The battle to bring something new to the mobile phone market saw Samsung and Huawei announce folding smartphones at their phone keynotes earlier this year.
Samsung announced the Galaxy Fold while Huawei revealed the Mate X. I’m a big fan of Huawei and while many might consider I’m a fan to the point of being biased, I genuinely believe Huawei nailed the folding phone with the Mate X. The screen size and layouts are more impressive and the hinge system means it’ll actually fold flat.
For me, Samsung was always going to be facing an uphill battle with the Galaxy Fold, but with demo models of the phone landing with some tech reviewers already, it looks like Samsung might have rushed this one to market.
How Long Should A €1700 Phone Last For?
The Samsung Galaxy Fold will cost the guts of two grand if US pricing is anything to go by. For that kind of money, you’d expect to get a lot of phone. The appeal of a phone’s screen size is admittedly down to personal preference. It’s completely subjective. What’s not subjective is that kind of money should get you a phone that lasts. Unfortunately for Samsung, who famously recalled the Galaxy Note 7 because of fire risks, it looks like the Galaxy Fold is causing problems for tech reviewers.
Now, I didn’t get one myself and maybe I won’t, but tech editor with CNBC Steve Kovach, tweeted about how his Galaxy Fold is already faulty after one day of use.
After one day of use… pic.twitter.com/VjDlJI45C9
— Steve Kovach (@stevekovach) April 17, 2019
In the tweet, you can see the left half of his screen is flickering and completely unusable.
To make things worse, this is not an isolated incident.
Tech Reviewers Getting Bad Folds
Mark Gurman of Bloomberg hit similar issues although, unlike CNBC’s Kovach, Gurman did try to remove a protective coating, erroneously believing it was a screen protector.
The screen on my Galaxy Fold review unit is completely broken and unusable just two days in. Hard to know if this is widespread or not. pic.twitter.com/G0OHj3DQHw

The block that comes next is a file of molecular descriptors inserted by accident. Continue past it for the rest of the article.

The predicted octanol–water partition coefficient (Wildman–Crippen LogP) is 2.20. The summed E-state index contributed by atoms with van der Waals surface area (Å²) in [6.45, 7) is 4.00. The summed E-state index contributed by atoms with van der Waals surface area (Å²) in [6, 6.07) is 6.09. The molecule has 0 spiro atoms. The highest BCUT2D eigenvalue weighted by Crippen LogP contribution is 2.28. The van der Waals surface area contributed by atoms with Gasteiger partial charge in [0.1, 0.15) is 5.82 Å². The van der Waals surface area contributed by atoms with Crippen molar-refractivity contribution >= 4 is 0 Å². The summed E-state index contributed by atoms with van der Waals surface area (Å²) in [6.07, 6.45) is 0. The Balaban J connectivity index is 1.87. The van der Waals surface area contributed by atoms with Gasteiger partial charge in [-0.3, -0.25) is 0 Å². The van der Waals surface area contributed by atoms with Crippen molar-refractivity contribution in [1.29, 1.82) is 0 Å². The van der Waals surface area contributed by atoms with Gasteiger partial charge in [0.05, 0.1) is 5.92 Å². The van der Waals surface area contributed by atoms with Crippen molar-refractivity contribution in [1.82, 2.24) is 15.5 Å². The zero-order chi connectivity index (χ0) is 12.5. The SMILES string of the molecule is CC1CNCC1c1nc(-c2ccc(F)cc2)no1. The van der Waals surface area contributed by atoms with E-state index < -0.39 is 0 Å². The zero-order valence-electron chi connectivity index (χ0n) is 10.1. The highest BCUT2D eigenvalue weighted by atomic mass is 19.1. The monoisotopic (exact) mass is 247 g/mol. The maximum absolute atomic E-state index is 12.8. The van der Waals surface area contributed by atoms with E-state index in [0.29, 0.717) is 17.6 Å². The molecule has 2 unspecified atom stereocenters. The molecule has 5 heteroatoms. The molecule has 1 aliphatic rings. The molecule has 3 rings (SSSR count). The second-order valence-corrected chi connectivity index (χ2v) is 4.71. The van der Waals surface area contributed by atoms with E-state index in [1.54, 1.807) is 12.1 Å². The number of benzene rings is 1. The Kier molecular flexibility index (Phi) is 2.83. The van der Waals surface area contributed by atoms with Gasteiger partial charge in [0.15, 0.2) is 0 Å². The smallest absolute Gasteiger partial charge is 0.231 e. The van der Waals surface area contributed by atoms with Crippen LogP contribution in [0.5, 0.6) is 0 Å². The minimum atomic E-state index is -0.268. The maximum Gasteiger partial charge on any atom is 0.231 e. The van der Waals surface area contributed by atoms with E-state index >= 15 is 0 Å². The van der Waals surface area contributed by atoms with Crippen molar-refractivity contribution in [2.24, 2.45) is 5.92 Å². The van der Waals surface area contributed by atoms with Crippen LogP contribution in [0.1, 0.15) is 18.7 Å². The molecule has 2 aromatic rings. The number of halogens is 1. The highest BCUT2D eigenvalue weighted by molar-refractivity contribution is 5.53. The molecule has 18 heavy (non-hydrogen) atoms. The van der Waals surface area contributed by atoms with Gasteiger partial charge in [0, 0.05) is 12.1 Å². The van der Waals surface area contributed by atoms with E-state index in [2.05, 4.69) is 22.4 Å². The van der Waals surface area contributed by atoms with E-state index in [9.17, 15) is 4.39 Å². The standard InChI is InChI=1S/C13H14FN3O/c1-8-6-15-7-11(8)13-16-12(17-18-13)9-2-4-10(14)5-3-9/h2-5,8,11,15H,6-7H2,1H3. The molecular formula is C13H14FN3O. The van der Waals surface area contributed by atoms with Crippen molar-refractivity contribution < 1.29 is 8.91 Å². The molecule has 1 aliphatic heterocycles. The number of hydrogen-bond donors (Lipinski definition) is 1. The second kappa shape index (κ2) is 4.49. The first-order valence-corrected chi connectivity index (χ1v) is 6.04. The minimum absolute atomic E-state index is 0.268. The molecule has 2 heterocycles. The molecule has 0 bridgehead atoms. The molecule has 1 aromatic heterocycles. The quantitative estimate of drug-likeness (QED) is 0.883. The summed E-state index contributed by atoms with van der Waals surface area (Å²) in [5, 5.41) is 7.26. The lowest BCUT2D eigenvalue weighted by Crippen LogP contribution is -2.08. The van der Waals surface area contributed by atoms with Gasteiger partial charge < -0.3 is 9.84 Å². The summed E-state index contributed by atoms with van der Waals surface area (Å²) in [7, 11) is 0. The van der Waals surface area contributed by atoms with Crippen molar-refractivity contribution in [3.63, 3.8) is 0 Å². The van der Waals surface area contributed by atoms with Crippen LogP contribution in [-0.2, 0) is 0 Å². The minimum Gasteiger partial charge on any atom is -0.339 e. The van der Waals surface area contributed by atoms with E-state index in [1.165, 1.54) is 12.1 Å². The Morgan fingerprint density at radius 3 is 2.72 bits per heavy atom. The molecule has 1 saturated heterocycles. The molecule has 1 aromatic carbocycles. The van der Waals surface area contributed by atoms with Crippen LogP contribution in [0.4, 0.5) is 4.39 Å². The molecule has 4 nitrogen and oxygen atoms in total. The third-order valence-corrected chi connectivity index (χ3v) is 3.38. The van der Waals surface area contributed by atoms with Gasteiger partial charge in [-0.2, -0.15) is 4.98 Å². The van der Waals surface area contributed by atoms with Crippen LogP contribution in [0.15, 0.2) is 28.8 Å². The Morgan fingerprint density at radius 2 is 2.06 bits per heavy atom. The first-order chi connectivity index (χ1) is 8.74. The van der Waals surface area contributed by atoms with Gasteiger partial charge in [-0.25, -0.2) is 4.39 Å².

— Mark Gurman (@markgurman) April 17, 2019
Think that’s a silly mistake to make?
One of the best known YouTube tech reviewers, Marques Brownlee, did what any normal human does when opening a new toy. You peel that plastic off. Turns out that’s not a screen protector and peeling this protector off broke the phone.
PSA: There's a layer that appears to be a screen protector on the Galaxy Fold's display. It's NOT a screen protector. Do NOT remove it.
I got this far peeling it off before the display spazzed and blacked out. Started over with a replacement. pic.twitter.com/ZhEG2Bqulr
— Marques Brownlee (@MKBHD) April 17, 2019
Gurman also tweeted showing the plastic he removed while also making a very good point. If he thought this was supposed to be removed, you can be sure consumers will do the same. Samsung confirmed to him that you are not supposed to remove this film.
The phone comes with this protective layer/film. Samsung says you are not supposed to remove it. I removed it, not knowing you’re not supposed to (consumers won’t know either). It appeared removable in the left corner, so I took it off. I believe this contributed to the problem. pic.twitter.com/fU646D2zpY
— Mark Gurman (@markgurman) April 17, 2019
Dieter Bohn from The Verge noticed a bulge appearing along the crease of his Galaxy Fold.
SUPER YIKES: something happened to my Galaxy Fold screen and caused a bulge. I don’t know how it happened, and I’m waiting to hear back from Samsung. It’s broken. https://t.co/p1014uB01D pic.twitter.com/3FZJkWtSKr
— Dieter Bohn (@backlon) April 17, 2019
How Can This Happen?
I can only opine as to why this is happening, but for me, it’s pretty clear. Samsung has been struggling to keep up with Huawei. Both Apple and Samsung have lost ground to the Chinese smartphone manufacturer but Apple knows it has an audience ring-fenced. Samsung wanted to celebrate the tenth year of Galaxy with something creative and different, but they also heard Huawei wanted to bring a folding phone to the market.
Samsung’s solution was to rush to the market with its foldable phone.
Why do I think it’s rushed?
Well, there’s a crease down the middle of the screen when unfolded and the hinge mechanism doesn’t allow the phone to fold completely flat. At first glance, I felt the design of this whole phone was rushed. Now, with news that review handsets being sent out to tech reviewers are falling apart, it would appear even more corners have been cut.
While it doesn’t look like safety issues are on the menu for Samsung this time around, the fact you can spend two grand on a phone that lasts just a few days is pretty worrying.
Casey Neistat Video
One popular reviewer who has also gotten his hands on a Galaxy Fold is Casey Neistat. I’m a really big fan of Neistat, but be aware that he does a lot of paid work with Samsung. Here’s his first look at the Galaxy Fold.